- if you invite users with disabilities to the panel, help them feel safe and empowered. (Let them know what to expect, including that the product or service might not be accessible yet. Be transparent about what will be done with their feedback. They should be fairly compensated for their time).
Level of accessibility compliance
The product or service should meet the minimum level of accessibility compliance below. If not, consider a more accessible product or service. You can check the compliance using the ACR provided by the supplier.
- Content, software, or web: compliant with Level AA of the latest Web Content Accessibility Guidelines (WCAG). The WCAG documents explain how to make web content more accessible to people with disabilities. It is part of the Australian accessibility standards.
- Hardware: provides multiple ways to activate and operate the device (using sight, speech, or touch). If it is a kiosk, make sure it provides unobstructed forward or side reach of all physical control mechanisms or interface elements.
Supplier to demonstrate accessibility and usability
Ask a shortlist of suppliers to demonstrate that their product or service is accessible and usable. The demonstration is further evidence the product or service is usable, not just accessible.
Things to think about for the demonstration:
- the demonstration should use the accessibility features and assistive technologies found on both Apple and Microsoft devices used by your department
- supplier includes users with a range of abilities, to get feedback on accessibility and usability. The supplier could invite users and/or you could invite employees or customers
- if you are inviting users to attend demonstrations, help them feel safe and empowered. Let them know what to expect, including that the product or service might not be accessible yet. Be transparent about decision making. Users should be fairly compensated for their time.
Compare the evidence
- Use the evidence provided by the suppliers to assess and compare the accessibility of the products and services. This evaluation guidance has examples of poor, fair and good supplier responses.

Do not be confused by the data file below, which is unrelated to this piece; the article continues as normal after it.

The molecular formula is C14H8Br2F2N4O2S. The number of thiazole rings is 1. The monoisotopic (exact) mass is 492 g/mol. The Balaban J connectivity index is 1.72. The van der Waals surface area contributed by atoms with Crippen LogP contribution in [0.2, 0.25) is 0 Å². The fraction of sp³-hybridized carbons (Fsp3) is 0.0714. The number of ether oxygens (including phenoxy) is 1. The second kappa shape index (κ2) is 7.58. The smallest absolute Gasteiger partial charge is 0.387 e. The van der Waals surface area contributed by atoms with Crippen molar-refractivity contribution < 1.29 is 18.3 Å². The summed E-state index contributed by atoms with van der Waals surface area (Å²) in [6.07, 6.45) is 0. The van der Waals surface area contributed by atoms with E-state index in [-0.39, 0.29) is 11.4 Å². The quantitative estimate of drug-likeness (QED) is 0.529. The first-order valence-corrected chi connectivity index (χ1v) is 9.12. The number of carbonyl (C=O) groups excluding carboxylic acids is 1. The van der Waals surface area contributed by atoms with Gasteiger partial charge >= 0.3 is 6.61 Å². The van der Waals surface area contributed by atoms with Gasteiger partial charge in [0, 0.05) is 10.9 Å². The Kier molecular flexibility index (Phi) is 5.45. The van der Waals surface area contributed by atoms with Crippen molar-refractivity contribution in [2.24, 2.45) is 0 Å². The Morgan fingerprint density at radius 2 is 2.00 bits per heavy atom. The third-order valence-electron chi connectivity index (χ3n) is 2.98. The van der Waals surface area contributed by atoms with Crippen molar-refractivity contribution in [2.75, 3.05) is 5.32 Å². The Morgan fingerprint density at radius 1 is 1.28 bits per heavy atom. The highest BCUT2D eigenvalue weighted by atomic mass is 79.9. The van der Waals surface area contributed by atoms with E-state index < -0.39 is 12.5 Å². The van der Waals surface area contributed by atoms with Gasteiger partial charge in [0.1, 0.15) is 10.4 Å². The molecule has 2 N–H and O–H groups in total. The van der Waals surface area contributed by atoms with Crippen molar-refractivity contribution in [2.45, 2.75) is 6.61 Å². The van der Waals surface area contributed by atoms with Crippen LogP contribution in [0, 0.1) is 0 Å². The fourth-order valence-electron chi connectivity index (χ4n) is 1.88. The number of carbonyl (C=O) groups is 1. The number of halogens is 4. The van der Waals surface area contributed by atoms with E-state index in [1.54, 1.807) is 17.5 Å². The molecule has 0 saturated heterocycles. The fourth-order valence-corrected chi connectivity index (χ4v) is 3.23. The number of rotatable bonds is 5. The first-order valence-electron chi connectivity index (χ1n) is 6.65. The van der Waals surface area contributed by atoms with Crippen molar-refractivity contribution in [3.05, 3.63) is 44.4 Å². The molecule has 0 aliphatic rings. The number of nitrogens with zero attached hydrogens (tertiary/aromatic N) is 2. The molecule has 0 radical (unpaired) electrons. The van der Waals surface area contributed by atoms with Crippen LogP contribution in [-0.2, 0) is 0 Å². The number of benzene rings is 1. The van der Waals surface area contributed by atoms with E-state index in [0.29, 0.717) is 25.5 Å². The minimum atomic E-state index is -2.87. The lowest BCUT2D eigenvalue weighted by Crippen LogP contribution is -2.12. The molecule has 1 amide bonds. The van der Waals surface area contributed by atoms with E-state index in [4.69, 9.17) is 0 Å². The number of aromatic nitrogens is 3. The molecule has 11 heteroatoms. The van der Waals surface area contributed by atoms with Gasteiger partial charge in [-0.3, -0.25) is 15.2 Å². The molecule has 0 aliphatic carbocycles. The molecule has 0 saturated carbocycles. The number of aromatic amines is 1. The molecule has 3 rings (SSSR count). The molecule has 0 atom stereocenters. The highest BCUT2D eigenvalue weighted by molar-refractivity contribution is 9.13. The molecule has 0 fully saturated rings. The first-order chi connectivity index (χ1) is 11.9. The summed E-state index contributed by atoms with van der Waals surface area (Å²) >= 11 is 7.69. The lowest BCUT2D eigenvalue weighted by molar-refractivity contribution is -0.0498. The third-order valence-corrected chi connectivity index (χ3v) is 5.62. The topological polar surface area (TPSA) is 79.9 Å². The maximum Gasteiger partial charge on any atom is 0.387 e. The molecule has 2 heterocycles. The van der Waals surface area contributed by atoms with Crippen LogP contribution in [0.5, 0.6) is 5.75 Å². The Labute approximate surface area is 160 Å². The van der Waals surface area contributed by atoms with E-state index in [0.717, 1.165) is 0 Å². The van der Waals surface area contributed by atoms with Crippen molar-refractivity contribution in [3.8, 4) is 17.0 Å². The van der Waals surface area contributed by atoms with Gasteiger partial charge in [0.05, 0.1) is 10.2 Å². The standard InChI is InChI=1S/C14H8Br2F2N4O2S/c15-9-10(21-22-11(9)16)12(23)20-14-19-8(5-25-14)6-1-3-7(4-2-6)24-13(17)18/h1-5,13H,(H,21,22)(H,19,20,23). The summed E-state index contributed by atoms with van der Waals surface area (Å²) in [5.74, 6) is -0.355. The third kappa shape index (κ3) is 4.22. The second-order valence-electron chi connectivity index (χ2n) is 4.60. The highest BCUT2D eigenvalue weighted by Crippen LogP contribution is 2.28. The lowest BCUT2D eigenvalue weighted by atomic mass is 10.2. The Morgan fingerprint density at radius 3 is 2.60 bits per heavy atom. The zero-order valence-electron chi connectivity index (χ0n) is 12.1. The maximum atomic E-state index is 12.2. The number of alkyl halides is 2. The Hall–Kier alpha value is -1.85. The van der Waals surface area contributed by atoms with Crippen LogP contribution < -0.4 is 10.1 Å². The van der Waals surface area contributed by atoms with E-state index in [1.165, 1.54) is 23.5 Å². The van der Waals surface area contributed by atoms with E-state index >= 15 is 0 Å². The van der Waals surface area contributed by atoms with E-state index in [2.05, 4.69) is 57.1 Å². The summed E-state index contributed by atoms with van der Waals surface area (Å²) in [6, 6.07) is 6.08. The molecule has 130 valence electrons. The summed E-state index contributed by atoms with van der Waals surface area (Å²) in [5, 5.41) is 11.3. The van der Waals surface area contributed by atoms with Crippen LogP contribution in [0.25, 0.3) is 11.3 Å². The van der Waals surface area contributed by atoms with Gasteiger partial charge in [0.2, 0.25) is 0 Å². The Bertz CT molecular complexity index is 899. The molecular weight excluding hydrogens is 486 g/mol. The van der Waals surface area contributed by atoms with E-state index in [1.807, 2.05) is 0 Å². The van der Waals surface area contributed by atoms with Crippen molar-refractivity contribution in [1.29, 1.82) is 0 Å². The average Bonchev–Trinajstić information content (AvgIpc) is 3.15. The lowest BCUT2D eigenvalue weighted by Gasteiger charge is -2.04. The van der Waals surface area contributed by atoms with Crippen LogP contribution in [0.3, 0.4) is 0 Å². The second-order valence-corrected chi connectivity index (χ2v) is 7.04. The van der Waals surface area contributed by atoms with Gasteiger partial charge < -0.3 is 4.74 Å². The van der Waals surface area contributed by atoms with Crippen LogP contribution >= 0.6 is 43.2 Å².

- Assess responses to accessibility requirements
- Assess the ACR
- Evaluate the suppliers' practical demonstrations.
- Cross-compare the evidence to determine which supplier meets the requirements.
'I have been advised that screen readers don't work with this platform which means not everyone is able to participate. And this also means that those who use screen readers are not only removed from this collaboration but are made to feel bad for not contributing.'
— Accessibility NSW research participant
Select a product or service
It is likely that none of the products or services meet all the accessibility requirements.
- the most accessible product or service
- the product or service preferred by users with disabilities
- a supplier who is willing to commit to an accessibility roadmap to fix accessibility issues, and provide equally effective access for users in the meantime
Products, services, and assistive technology are often updated. It is important that product owners test the accessibility of the product or service regularly.
Manual and automated accessibility testing can also validate a supplier’s accessibility claims. It is important to test suppliers' prototypes and new versions of a product. If you need technical support with testing, complete the accessibility requests form.
If there are accessibility issues, contract managers should work with the supplier to develop an accessibility roadmap to provide alternative, equally effective access for users.
The roadmap should include:
- accessibility issues and priorities
- when accessibility issues will be fixed
- whether the fixes will require modification, customisation, or configuration.
- workaround plans to give users effective access in the meantime.
- upcoming releases of new product versions.
If the supplier doesn’t already have a roadmap, ask them to make one.
When finalising your contracts, include the following:
- accessibility clauses (find clauses find clauses within MICTA/ICTA contract templates or Core& contract templates)
- accessibility roadmap and agreed timelines to fix accessibility issues.
Don’t forget to inform any users you tested with or included within your evaluation panel what was selected and why.
Manage accessibility issues
Accessibility responsibilities continue through the life of the product. Products owners should regularly test their product or service. This will ensure any new or remaining accessibility issues are caught and resolved.
There should also be a way for users to give feedback.
If new accessibility issues are found, suppliers should add them to the roadmap and provide equally effective access for all users.
These templates can assist you in purchasing accessible products and services:
If you need any assistance or have any questions about the information on this page, please get in touch with us at email@example.com.